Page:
On Monday, June 12, Mayor Michael Hancock and Executive Director of Public Safety Stephanie O'Malley stood on the steps of the City and County Building, along with many community members, to announce an initiative that aims to heal wounds caused by gang violence.
Safe Haven is a faith-led initiative started in collaboration with the Gang Reduction Initiative of Denver (GRID) and over twenty churches around the city that focuses on providing emotional and spiritual support to "community members struggling with trauma, fear or frustration as a result of gang violence," explained Mayor Hancock.
"This is not a law enforcement effort," said O'Malley. "This is an initiative built by the community, for the community."
Churches that have partnered with Safe Haven will serve as safe locations for community members in need of healing following gang-related incidents. The Safe Haven church closest to an incident will be open for three days; community members will find volunteers trained in support services as well as professional emotional/mental wellness providers. More in-depth services will also be provided to those who need them.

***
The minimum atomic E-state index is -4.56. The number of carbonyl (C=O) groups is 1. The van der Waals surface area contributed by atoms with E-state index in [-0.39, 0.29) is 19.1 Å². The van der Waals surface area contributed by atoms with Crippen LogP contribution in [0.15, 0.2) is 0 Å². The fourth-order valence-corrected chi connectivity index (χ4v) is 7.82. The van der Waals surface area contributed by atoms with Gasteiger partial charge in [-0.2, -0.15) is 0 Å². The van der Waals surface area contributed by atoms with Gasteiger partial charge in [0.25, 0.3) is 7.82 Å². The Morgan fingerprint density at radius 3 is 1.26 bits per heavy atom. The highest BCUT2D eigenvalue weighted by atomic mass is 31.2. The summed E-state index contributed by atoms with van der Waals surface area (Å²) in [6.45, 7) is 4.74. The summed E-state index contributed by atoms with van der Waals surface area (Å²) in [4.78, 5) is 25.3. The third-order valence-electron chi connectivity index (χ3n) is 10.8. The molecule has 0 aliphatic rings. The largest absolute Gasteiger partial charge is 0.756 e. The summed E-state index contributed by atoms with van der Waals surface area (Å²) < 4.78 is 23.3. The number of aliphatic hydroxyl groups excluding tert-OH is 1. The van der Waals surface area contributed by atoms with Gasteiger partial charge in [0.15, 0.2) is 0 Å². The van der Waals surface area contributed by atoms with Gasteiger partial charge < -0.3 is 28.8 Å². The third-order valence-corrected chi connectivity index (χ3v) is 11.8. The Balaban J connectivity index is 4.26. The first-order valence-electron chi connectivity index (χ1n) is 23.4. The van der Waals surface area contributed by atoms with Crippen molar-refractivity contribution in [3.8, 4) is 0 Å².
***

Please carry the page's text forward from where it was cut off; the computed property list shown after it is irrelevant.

Executive Director of Public Safety Stephanie O'Malley speaking at the announcement.
Gabe Fine / Westword
The sites will provide services for "each unique healing process," noted O'Malley.
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Explained Pastor Terrence Hughes, a partner and co-founder of the project, "This is not a Christian initiative. The doors of our churches are open to anyone who needs healing. You can have no faith and come get healing."
The leaders of the Safe Haven network hope that not only will community members find a "safe, supportive community," but also that "those affected by gang violence will find an opportunity to connect and see that they aren't alone," noted Pastor Phillip Abeyta.
Gang violence has been on the rise amid gentrification in neighborhoods like Cole and Whittier, as Westword reported earlier this year. As communities continue to be affected across Denver, the Safe Haven team hopes this initiative will serve a much-needed role. "While gang violence always needs a suppression center, we also believe it needs a spiritual-healing model," Hughes said.